In this activity, students use maps and data to learn about where and how hurricanes form and possible correlations with climate change affecting their strength.

This classroom activity is aimed at an understanding of different ecosystems by understanding the influence of temperature and precipitation. Students correlate graphs of vegetation vigor with those of temperature and precipitation data for four diverse ecosystems, ranging from near-equatorial to polar, and spanning both hemispheres to determine which climatic factor is limiting growth.

In this activity, students work through the process of evaluating the feasibility of photovoltaic solar power in 4 different US cities.

Students run a simplified computer model to explore how climate conditions can affect caribou, the most abundant grazing animal in the Arctic.

In this activity, students learn about the energy sources used by their local utility provider to generate electricity, and work in small groups to evaluate the sustainability of either a renewable or non-renewable energy source used to generate electricity.

In this classroom activity, students analyze regional energy usage data and their own energy bills to gain an understanding of individual consumption, regional uses, costs, and sources of energy.

This three-part, hands-on investigation explores how sunlight's angle of incidence at Earth's surface impacts the amount of solar radiation received in a given area. The activity is supported by PowerPoint slides and background information.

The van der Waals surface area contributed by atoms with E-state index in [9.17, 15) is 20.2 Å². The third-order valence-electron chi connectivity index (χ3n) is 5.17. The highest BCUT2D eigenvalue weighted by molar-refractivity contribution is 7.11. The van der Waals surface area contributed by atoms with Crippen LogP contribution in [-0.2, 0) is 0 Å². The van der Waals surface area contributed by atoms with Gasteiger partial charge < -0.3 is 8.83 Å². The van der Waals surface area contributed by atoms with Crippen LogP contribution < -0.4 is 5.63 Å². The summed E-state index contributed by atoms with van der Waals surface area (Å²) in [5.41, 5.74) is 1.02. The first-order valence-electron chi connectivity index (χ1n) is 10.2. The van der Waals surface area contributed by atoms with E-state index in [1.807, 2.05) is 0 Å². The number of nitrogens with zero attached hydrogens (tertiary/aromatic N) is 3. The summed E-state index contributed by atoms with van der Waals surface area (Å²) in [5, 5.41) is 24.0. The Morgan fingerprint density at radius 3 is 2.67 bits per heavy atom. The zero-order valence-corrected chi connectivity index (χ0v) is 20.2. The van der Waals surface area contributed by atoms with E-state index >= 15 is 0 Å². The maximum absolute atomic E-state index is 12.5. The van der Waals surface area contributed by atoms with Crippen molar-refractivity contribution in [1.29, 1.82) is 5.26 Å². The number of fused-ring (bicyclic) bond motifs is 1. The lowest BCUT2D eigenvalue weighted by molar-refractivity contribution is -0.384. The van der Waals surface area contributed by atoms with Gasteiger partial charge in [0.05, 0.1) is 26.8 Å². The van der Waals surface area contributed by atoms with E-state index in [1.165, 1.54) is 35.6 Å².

In this activity, students distinguish between directly and indirectly transmitted diseases and participate in a group game to simulate the spread of vector-borne diseases. They then research a particular pathogenic disease to learn how global warming and biodiversity loss can affect disease transmission.

In this worksheet-based activity, students review global visualizations of incoming sunlight and surface temperature and discuss seasonal change. Students use the visualizations to support inquiry on the differences in seasonal change in the Northern and Southern Hemispheres and how land and water absorb and release heat differently. The activity culminates in an argument about why one hemisphere experiences warmer summers although it receives less total solar energy.

This web-based activity tackles the broad reasons for undertaking ocean exploration - studying the interconnected issues of climate change, ocean health, energy and human health. Students examine the types of technology ocean scientists use to collect important data.

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